Best Practices for Restaurant Plating and Presentation

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If food tastes good, people will buy it, right? Unfortunately, that isn’t always the case. If you own a restaurant, you know that the food must appeal to other senses, most specifically smell and sight. Smell is obvious, but with sight, you have to make your food look appealing if you want people to buy it. It’s as simple as that.

Plating creates a sense of anticipation for your dish. It is likely the first impression someone will get of your dish, and you never get a second chance to make one. It will set the tone for the meal to come, so if you do it wrong, the meal will be diminished or even ruined. Bad plating leads to dissatisfied diners, which means few repeat visits. If you’re struggling with plating, or are a new restaurant owner who wants to know how it works, here are some best practices to follow.

Make It Match Your Brand

Plating is as much about personality as it is about looks. It’s important for your plating to reflect your restaurant’s brand and identity. For example, if you have a little hole-in-the-wall ethnic restaurant, your customers will want simple food served in rustic dishes. On the other hand, a high-end restaurant should have something unique in every dish. It should never be just steak and potatoes. It must have something that customers can associate with your brand and why they chose your restaurant.

Create Height On The Plate

When you make food at home, naturally, you lay it out on the plate so that people can eat each component when they want. However, creating height might be the way to go at a restaurant. It creates a visually appealing dish, even making it look like there’s more food on the plate. Therefore, it’s a good way to “increase” your portion size without spending the money to do so. Having your food laid out at three different heights is generally a good idea. Just like with other arts like theater and dance, levels break up the monotony and make it more dynamic to the eye.

Have The Right Tableware

We’ve already mentioned how your brand should be carried through to the dish. That includes your tableware. You wouldn’t have a high-end restaurant that serves food on plastic plates, would you? The size of the plate you use is important, as is the color. You can never go wrong with white, and it’s a good color to experiment with the food elements on the plate. You won’t have to worry about clashing colors or the eye being distracted by the plate. If you find a dish that’s cracked or that is stained beyond help, then dispose of it immediately. Nothing will ruin your reputation faster than a food health scare or for someone to cut themselves on a chipped plate. If you want, you can get custom food serving products that will suit your theme and make your brand stronger.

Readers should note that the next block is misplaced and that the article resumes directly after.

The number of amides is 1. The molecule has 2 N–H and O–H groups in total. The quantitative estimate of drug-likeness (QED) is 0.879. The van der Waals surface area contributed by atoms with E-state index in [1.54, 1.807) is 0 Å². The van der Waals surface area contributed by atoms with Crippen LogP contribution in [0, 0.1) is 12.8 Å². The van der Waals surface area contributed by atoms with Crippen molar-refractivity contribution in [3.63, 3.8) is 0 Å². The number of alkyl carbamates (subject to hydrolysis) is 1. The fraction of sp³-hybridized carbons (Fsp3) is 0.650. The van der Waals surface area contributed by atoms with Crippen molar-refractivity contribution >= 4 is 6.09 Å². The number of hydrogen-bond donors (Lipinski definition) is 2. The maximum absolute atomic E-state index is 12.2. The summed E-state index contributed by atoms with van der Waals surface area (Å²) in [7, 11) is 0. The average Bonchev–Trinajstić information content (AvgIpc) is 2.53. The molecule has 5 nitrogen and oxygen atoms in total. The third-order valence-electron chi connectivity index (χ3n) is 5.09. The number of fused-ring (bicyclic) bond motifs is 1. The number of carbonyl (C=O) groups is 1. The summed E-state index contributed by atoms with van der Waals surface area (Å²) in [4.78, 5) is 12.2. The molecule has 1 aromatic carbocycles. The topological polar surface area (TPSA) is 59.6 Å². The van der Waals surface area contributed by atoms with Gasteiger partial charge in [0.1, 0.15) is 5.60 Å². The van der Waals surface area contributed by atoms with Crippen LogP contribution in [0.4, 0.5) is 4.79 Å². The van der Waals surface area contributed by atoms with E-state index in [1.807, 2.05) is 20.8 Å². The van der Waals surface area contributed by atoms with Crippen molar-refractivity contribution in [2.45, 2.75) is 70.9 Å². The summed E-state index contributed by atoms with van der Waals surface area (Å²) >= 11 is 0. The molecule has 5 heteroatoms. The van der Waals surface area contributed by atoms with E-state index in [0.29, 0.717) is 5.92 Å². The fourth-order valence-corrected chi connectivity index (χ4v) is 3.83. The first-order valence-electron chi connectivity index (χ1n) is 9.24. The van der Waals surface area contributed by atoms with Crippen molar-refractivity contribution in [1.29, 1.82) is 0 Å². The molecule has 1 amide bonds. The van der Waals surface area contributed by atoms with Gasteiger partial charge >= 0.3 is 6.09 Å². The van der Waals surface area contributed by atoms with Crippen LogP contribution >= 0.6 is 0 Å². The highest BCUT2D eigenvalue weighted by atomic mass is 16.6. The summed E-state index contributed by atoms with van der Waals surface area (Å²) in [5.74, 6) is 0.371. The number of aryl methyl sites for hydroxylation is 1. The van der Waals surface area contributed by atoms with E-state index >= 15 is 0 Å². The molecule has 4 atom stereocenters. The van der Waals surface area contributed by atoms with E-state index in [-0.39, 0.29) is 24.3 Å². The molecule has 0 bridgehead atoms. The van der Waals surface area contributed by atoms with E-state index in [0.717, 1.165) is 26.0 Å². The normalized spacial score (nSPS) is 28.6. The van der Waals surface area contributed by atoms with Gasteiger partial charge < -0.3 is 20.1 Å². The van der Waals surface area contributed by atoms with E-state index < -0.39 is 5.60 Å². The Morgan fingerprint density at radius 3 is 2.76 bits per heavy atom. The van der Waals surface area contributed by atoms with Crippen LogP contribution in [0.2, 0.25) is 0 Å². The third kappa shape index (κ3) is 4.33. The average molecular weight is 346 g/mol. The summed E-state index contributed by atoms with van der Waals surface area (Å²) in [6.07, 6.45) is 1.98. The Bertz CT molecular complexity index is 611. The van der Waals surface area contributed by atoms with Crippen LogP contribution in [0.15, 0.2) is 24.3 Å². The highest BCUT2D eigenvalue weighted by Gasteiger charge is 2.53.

Experiment With Texture

Texture can add some amazing visual appeal but also feel great in your mouth. Play around with crunchy and smooth combinations. The latest trend is to use foams to create contrasting textures. Put your sauces in a squeezable bottle so that you can spread them accurately. Put a crunchy ingredient on top of your sauce to create a pleasing mixture for your mouth. You can also have your meat in the middle of the plate and drizzle gravy off to the sides, so the diner must put them together themselves.

Balance It Out

As a lot of these tips touch on, one of the keys for good plating is having balance. You don’t want eyes or mouths to be overwhelmed by a sensation, color, or experience. That’s why it’s important to play around with everything but to have some balance. For example, if you have something crunchy, make sure to have something soft. If you have boldly colored food, like a pepper, then balance it out with something brown or white. You can also play with shapes, such as rounded, coned, or even squared. Keep the concept of balance in mind at all times when you are experimenting with how you want to plate your dishes.

Smaller Portions

You don’t want your portions to be so small that your customers are dissatisfied and won’t come back. However, the fact is that smaller portions are easier to plate stylistically, and they are also more attractive to the eye. The more food you have, the higher the chance that it will look like a heap on the plate. If you do it right, then it will look like you have bigger portions than you do, and your customers will be too satiated to notice.

However, if you have the type of restaurant and customers wanting bigger portions, you should do that. For instance, a steakhouse might advertise the fact that it has huge slabs of meat. In that case, you can always serve your food on bigger plates so that you have more room to play with plating.

Find Your Personal Style 

While you should remember these concepts, don’t be afraid to get creative. There’s nothing better than putting your own stamp on something. You will make mistakes along the way, but if you’re patient with yourself and don’t get discouraged, you will find your personal style shining through. No matter how much money it brings in, there’s no point in owning a restaurant or any business if you can’t have fun. So play around and see what you come up with.

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